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Classical Sociology Beyond Methodological Nationalism defends classical sociology from the accusation of ‘methodological nationalism’. To reject such accusation, the volume presents three arguments. The first contends that classical sociology has not failed to deal with the global world (Part I). The second, that classical sociology has more frequently dealt with the transnational category of the ‘social’, rather than with the ‘national’ (Part II). The third, that where classical sociology has analysed national society, the latter has never been envisaged as a rigidly confined entity within its political boundaries (Part III). The outcome is a re-evaluation of classical sociological thought as a more functional tool for analysing the political forms of modernity in the era of globalisation.

Contributors include: Vittorio Cotesta, David Inglis, Austin Harrington, Massimo Pendenza, Michael Schillmeier, Emanuela Susca, Dario Verderame, and Federico Trocini.
In: Classical Sociology Beyond Methodological Nationalism
In: Classical Sociology Beyond Methodological Nationalism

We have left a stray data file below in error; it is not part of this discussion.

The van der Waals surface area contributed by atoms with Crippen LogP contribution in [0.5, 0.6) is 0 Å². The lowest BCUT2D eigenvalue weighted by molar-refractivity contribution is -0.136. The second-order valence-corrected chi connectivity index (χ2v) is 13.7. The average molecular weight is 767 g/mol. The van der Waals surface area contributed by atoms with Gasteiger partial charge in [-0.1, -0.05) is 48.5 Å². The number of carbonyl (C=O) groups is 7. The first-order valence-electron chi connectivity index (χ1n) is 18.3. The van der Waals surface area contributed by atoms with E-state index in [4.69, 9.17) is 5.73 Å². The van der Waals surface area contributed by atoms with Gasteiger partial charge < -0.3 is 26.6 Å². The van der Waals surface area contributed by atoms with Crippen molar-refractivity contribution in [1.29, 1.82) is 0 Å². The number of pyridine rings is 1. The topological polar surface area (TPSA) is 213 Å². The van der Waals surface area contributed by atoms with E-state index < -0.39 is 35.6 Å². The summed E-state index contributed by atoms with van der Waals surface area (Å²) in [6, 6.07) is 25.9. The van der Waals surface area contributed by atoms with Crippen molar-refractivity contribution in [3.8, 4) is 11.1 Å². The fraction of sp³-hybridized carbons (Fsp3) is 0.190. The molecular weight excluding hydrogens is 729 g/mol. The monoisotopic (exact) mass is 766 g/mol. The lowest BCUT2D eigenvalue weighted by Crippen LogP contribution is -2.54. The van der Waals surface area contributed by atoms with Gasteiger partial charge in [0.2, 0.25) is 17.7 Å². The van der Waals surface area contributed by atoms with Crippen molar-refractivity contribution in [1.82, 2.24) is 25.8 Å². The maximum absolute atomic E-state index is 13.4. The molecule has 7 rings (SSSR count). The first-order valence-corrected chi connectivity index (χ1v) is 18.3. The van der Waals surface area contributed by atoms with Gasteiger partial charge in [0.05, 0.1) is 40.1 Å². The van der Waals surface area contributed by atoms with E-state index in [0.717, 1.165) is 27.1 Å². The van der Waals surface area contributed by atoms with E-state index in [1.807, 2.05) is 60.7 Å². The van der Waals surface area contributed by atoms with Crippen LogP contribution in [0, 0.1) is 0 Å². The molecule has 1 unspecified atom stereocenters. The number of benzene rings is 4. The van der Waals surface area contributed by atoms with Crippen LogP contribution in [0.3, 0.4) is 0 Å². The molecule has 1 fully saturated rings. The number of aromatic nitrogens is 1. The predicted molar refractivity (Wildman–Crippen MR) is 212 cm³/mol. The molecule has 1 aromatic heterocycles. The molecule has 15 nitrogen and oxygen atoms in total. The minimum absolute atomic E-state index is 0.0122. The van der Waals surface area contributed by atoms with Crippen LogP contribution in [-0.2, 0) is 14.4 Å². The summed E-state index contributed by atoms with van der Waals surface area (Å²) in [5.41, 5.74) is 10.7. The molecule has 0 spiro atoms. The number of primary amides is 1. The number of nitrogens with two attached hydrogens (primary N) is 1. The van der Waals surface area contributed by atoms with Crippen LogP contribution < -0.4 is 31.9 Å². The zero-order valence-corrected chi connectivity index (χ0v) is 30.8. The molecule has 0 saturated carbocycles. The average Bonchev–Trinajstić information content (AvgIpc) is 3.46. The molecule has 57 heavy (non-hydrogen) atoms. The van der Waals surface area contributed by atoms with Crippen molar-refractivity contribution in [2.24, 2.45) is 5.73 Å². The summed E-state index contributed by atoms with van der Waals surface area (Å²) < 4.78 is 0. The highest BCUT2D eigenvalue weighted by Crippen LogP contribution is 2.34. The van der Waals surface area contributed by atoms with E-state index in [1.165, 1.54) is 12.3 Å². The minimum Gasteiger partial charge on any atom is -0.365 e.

In: Classical Sociology Beyond Methodological Nationalism

Since 2008, the European crisis, in its many forms, has brought about an increase in inequality and has loosened the social bonds between EU citizens. It is the young who have been hit hardest by the consequences of the crisis, as much in the short term as in the long term. One would reasonably expect the European crisis to have affected young people’s sense of belonging to Europe and to the EU. We will deal with this issue from the perspective of cosmopolitanism. In particular, this article, based on data from two surveys conducted in 2014 and 2018 among young university students in southern Italy, will attempt to ascertain whether the crisis is the background for young people’s changed ‘cosmopolitan openness’ (their sense of belonging and attitude to other people), their ideas about Europe, and the depth and manner of their support for the EU; it looks at those dimensions, both jointly and separately, bringing out the finer points. While cosmopolitan feelings and support for the EU do not seem to have changed to any great extent among the young people interviewed, they are far from presenting a homogeneous group as regards their views on diversity, Europe, and their support for the European Union.

In: Youth and Globalization